"I felt deeply pessimistic, I must have done to have made such a bleak film, but also optimistic or I wouldn't have done it."
Joshua Oppenheimer, the director of The Act of Killing, was talking to a room of European filmmakers a few days ago at CPH:Dox in Copenhagen. His film, a previous winner of the BRITDOC Impact Award, broke through 40 years of silence in Indonesia to provoke the first public discussions of, and apologies for, the anti-communist purge which killed half a million people. It was an extraordinary achievement, one that must have seemed unattainable when the process of filming began.
Every year new documentary filmmakers step forward driven by the same mix of optimism and pessimism. They hope that their story can cut through the noise and communicate with enough people, or maybe just the right people, to make a difference. But they are aware that they are up against, at best, the difficulty of being heard and engaging those who are busy and pre-occupied and, at worst, up against powerful and organised vested interests.
This is the 4th year of the Impact Award. Previous films we have highlighted include The Age of Stupid, a British film which triggered a nationwide emissions-cutting movement called 10:10; Invisible War led to an overhaul of the way the US army deals with rape; and Armadillo destroyed public support for Denmark's role in the war in Afghanistan.
As we prepare to honour another five films and their teams who have overcome every barrier to create meaningful social impact, it's interesting to reflect on how and why certain stories are able to cut through. The graphic below is from our Impact Field Guide - a free guide for filmmakers to help them devise a strategy.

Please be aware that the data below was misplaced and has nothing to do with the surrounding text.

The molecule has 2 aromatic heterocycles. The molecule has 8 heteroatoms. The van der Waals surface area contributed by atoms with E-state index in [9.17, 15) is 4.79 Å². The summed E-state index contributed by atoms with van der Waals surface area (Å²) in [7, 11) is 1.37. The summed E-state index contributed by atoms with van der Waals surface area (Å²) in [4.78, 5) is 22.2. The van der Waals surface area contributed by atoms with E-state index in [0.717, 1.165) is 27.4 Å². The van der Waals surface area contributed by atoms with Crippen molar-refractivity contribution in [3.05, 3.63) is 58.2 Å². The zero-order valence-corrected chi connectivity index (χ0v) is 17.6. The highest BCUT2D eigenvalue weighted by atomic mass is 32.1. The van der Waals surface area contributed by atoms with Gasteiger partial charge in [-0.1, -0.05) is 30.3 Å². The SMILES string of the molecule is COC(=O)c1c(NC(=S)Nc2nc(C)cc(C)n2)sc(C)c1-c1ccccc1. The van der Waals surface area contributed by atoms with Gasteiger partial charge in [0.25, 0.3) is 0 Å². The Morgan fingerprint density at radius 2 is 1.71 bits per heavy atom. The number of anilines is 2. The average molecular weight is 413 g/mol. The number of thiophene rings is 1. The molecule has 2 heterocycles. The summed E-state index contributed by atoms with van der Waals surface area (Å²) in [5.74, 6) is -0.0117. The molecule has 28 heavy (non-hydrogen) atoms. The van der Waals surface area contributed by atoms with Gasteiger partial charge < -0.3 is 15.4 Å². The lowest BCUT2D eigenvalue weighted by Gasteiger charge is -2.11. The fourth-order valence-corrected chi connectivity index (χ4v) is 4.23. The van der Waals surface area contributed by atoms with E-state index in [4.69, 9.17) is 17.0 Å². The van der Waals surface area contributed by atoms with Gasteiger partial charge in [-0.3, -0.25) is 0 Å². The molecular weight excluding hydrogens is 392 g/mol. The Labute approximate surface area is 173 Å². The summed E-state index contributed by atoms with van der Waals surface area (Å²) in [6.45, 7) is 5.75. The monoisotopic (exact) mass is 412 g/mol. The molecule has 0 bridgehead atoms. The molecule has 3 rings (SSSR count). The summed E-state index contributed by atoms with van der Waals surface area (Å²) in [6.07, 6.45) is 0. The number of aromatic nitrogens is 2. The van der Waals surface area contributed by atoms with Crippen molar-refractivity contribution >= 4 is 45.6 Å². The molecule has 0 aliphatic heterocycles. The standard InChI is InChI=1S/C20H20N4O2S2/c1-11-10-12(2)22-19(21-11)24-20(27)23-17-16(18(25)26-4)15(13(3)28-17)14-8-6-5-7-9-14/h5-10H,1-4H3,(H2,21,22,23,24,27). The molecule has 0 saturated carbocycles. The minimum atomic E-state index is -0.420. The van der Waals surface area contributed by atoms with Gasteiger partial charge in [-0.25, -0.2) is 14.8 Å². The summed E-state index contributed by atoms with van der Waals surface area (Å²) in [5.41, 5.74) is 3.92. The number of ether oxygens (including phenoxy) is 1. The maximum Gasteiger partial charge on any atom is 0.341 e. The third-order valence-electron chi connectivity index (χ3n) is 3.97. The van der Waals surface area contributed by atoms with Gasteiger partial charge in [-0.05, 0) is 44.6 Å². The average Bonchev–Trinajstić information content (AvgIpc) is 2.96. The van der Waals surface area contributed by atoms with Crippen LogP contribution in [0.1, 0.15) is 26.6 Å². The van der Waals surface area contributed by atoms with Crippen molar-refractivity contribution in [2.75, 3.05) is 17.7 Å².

We have started to see a correlation between the storytelling style of successful impact films and the contexts they are entering.
Invisible War was simply able to reveal the extent of rape in the military and the effects it was having on soldier's lives. They had no organised lobby to oppose them and because for the public the 1 in 4 statistic of sexual assault in the US military was so shocking, the film got a lot of coverage. Bully, a film about the bullying crisis in US schools, didn't break a new story - in fact many stories of young suicides had been punctuating the news. Instead it spotlighted a known issue, bringing the necessary impetus to create a moment of national action but, like Invisible War, faced no organised pro-bullying lobby.
Gasland, about the downsides of fracking, is an example of a film which comes into more difficult territory. It was an unheard-of problem in a context where the opposition to deeper engagement is organised and well-financed: the fossil fuel industry. It is a prime example of the capacity of film as a medium to investigate an issue, bringing an entirely suppressed story to light.
And finally Budrus, about the non-violent resistance movement in Palestine, operates in perhaps the toughest of all places - taking on an issue that audiences already have fatigue over but, unlike bullying, the barriers to genuine progress run far deeper than a need for a shift in attitudes. People's minds are often made up and their positions supported by intransigent community leaders, press and lobbyists. But Budrus has been able to achieve something by humanising the issue. There are no new facts, research or data with such an approach - simply people and story.
This is documentary's greatest strength - the ability to generate empathy, to tell a story that puts us in another's shoes, to experience the world from their perspective for an hour or more. Pessimistically speaking, such films are hard to make and hard to get in front of the right people. Optimistically, when it happens it can be nothing short of a revolutionary act.
The 2014 BRITDOC Impact Award winners are announced Thursday here on Huffington Post UK at 1pm in NY and 6pm in London.
The Impact Field Guide is a free online resource for any filmmaker interested in using their film strategically for change.